A visiting envoy of the United States disclosed on Thursday that he was expecting a change in the U.S. policy toward Sudan, but it might need some time.
Scott Gration, the special envoy of the U.S. president to Sudan, told reporters following separate meetings with Sudanese Vice President Ali Osman Taha and Presidential Adviser Gazi Salah al-Din that the U.S. administration is reassessing its policies on how to deal with Sudan, and he expected a change in the policies but that would need some time.
Answering a question about the possibility of lifting economic sanctions imposed on Sudan, the U.S. envoy said that Washington is studying the subject, but the process must be careful and profound, adding that the sanctions had negative impacts on various aspects particularly with regard to the humanitarian aspect and the health.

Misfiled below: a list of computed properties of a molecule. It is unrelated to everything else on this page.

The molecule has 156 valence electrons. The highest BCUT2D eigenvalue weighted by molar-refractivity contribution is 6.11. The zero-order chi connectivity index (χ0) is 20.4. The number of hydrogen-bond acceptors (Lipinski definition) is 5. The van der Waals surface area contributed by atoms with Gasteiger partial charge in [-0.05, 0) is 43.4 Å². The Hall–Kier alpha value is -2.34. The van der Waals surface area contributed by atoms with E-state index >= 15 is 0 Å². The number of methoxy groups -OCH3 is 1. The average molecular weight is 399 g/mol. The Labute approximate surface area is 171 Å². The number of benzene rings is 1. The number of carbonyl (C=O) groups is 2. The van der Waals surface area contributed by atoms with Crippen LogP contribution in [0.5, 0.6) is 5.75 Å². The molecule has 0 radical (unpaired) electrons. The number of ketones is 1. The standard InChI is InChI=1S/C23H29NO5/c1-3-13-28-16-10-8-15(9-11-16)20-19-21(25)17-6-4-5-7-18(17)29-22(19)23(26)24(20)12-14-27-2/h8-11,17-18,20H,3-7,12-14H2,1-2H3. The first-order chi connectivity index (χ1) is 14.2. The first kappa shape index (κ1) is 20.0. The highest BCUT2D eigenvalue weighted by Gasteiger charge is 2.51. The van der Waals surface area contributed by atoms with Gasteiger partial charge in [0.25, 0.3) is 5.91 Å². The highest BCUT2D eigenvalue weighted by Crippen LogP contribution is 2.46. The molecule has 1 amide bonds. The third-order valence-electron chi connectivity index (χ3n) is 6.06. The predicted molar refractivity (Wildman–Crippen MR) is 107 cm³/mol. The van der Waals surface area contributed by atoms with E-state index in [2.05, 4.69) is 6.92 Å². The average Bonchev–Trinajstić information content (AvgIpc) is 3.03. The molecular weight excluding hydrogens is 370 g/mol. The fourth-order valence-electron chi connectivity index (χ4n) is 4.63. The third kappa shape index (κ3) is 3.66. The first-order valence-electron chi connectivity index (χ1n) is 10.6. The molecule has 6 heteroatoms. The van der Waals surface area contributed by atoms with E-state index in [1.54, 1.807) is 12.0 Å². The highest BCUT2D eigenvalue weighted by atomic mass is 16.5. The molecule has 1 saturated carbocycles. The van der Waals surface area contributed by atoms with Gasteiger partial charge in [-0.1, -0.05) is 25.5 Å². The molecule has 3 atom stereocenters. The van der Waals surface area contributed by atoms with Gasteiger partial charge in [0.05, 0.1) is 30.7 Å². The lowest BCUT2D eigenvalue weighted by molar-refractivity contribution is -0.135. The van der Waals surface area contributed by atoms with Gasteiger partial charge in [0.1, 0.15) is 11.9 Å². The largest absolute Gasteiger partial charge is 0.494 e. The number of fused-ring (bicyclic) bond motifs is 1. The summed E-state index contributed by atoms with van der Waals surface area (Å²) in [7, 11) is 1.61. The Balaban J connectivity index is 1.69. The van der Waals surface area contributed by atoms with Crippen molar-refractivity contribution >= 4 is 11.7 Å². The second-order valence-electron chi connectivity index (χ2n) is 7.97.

As to his talks with the Sudanese vice president, Gration said they discussed issues related to the Darfur crisis and the implementation of the Comprehensive Peace Agreement between northern and southern Sudan and the bilateral relations between Washington and Khartoum.
"The talks are constructive, fruitful and profound," Gration noted.
Ghazi Salah al-Din, on his part, said that "there are some outstanding issues between the United States and Sudan which have not been dealt with, but will be discussed during further talks between us and the U.S. envoy."
The U.S. envoy arrived in the Sudanese capital of Khartoum earlier Thursday from the southern Sudan city of Juba after attending meetings of the tripartite mechanism involving the ruling Sudanese National Congress Party, the Sudan People's Liberation Movement and the U.S. envoy to Sudan.
The Juba meetings resulted in the signing of an agreement of 10 points between the two parties to the Comprehensive Peace Agreement to implement the terms of the agreement that ended two decades of fighting between northern and southern Sudan.